China has not, as in the past, gone full throttle in unleashing the purported hurt feelings of its people this time, perhaps due to the millions of jobs that Apple supports there. Counteracting voices do appear to have been left visible, and, as always, it is impossible to know whether the Baidu Tieba content was posted and supported organically or nurtured by propaganda teams. Nonetheless, the warning to Apple ought to be clear, and changes to China’s law are in the pipeline to criminalize material that is hurtful to the nation’s sentiments, so the toolkit is widening if the government does wish to ignite and fan the flames of public displeasure in the future.
Almost concurrent to the racism flareup, a Beijing-favorable media outlet reported lukewarm iPhone 15 reviews on the Chinese internet and higher salaries for Huawei workers than their Apple counterparts in supplier factories, too. As the report acknowledged, the latter claim is possibly offset by differences in benefits packages, but the headline optics still suggest a nudge towards Huawei, and there can be little doubt which way the wind is blowing, a trend that others like Tesla’s Elon Musk may wish to contemplate before undercutting the sovereignty of more reliable potential partners in the Asia-Pacific neighborhood.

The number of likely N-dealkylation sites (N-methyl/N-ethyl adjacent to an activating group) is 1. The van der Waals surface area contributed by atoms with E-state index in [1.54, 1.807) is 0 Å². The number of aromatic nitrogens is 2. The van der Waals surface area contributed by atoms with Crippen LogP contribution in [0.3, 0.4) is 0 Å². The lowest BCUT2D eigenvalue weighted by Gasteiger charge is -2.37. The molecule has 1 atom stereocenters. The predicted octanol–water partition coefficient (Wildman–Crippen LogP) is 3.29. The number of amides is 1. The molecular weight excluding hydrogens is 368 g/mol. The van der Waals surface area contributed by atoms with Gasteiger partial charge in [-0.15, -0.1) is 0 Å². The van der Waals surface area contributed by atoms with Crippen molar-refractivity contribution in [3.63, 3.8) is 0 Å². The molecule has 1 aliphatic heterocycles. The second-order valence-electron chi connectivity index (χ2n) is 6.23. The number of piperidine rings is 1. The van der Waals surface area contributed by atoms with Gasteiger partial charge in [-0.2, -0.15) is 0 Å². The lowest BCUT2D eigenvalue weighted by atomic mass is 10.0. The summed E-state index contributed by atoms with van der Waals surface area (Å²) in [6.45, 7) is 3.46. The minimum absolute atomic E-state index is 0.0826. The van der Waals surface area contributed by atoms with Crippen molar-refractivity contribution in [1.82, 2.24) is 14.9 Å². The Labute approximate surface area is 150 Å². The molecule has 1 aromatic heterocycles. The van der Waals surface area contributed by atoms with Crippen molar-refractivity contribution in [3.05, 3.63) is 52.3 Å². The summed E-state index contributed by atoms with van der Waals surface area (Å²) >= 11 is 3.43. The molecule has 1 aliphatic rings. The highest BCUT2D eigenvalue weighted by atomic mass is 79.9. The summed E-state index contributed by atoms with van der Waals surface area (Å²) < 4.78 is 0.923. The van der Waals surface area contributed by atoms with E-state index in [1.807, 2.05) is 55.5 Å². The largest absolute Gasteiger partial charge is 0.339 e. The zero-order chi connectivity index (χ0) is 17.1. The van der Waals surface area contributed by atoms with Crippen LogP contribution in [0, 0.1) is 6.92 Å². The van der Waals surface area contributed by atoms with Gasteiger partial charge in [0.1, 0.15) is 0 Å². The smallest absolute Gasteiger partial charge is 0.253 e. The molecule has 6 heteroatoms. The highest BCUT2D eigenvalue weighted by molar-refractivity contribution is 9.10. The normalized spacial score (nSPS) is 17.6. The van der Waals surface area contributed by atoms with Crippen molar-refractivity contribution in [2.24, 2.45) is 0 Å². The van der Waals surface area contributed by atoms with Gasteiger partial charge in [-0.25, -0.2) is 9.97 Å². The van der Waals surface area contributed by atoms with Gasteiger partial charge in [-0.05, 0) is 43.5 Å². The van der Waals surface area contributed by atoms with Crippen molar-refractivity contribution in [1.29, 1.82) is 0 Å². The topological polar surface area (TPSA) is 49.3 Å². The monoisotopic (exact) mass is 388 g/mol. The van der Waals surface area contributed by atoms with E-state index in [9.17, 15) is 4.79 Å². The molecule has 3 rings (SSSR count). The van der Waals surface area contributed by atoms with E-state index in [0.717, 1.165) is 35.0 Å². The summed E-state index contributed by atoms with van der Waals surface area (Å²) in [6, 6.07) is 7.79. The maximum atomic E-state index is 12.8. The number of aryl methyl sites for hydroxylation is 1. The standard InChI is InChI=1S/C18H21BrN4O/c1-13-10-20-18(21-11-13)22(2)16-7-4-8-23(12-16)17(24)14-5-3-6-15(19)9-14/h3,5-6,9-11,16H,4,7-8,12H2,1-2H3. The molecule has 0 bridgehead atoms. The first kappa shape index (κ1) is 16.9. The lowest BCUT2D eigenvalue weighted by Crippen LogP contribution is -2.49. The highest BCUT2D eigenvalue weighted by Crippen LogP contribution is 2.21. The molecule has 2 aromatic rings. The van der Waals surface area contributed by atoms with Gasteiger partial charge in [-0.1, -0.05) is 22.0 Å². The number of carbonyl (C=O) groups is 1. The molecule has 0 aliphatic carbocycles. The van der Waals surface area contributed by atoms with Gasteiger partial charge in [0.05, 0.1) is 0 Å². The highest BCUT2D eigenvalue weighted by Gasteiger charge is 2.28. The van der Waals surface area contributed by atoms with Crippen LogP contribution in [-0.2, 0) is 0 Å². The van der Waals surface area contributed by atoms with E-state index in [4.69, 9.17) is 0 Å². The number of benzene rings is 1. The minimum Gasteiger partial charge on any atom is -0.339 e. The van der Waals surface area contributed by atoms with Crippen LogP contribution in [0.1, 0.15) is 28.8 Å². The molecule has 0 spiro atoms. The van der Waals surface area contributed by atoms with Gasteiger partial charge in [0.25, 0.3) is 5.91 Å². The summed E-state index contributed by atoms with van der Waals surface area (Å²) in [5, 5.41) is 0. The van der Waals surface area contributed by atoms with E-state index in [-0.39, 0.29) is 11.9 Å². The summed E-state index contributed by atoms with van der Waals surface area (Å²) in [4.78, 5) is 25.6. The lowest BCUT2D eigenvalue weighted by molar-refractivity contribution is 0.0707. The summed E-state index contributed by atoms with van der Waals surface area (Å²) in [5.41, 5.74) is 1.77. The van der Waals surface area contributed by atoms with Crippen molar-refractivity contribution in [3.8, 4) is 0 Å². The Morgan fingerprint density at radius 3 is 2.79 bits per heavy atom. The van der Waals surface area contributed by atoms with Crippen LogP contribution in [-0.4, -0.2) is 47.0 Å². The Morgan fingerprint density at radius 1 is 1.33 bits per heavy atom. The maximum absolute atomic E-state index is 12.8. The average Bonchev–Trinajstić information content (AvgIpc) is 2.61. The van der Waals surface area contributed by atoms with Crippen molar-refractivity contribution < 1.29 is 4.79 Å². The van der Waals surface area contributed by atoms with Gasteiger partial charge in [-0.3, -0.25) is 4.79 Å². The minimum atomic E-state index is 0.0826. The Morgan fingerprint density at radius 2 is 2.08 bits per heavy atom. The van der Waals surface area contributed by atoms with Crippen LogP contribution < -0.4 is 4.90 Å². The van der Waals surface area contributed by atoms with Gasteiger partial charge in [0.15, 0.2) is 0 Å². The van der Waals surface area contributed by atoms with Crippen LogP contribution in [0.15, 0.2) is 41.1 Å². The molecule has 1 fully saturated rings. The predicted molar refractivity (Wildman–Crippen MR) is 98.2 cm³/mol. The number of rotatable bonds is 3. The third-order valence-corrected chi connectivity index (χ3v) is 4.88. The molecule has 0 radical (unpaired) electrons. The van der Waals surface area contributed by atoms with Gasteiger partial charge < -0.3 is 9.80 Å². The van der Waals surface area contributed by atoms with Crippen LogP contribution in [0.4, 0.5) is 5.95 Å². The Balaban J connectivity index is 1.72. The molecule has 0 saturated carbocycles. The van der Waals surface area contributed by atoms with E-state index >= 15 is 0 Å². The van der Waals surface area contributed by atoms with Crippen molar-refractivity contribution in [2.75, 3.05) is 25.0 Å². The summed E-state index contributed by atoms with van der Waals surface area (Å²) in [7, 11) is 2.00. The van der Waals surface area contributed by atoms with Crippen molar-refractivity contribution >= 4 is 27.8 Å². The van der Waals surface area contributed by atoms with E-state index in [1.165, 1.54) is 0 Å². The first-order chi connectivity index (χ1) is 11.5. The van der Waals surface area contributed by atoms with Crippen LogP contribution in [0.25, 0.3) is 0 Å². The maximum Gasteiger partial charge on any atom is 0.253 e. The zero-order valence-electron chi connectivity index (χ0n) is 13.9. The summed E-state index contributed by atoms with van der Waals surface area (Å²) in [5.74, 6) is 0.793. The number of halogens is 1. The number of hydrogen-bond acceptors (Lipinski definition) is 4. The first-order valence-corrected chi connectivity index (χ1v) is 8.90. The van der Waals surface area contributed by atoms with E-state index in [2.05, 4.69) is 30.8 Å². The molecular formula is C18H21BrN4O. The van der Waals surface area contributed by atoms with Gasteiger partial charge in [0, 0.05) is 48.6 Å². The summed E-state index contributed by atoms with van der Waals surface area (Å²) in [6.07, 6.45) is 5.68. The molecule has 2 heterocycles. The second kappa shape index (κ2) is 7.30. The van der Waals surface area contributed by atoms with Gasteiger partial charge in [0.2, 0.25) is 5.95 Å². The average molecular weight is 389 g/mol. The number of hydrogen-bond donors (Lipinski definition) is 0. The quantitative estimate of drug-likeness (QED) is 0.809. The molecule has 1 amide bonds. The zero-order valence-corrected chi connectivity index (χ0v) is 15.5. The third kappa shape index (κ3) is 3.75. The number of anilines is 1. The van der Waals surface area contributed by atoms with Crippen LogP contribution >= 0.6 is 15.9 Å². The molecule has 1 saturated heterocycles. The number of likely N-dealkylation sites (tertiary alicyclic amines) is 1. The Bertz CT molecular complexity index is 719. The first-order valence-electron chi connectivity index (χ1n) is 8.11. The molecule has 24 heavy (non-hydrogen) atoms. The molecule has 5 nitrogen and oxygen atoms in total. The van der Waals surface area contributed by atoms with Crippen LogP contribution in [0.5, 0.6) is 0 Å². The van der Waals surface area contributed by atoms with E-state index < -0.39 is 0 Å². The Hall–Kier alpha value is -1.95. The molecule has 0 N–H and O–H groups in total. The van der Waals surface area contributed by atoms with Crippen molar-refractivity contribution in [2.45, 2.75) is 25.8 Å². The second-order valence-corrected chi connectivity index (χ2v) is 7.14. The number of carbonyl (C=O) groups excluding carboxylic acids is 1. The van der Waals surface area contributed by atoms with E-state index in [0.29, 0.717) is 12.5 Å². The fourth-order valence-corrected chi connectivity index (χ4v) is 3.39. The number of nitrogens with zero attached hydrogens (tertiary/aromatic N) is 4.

Returning to Apple, with nearly $200 billion wiped off its value by the abrupt cooling in its China relationship and possibly more to come, it would do well to accelerate its pivot away from the country, provided it can still escape, and to push the envelope a little more with what it allows the Chinese public to download, view, use and access along the way. If Beijing is going to edge the company out, with its stability obsession and so many families dependent on Apple, it cannot do so overnight, so there is little reason to leave quietly.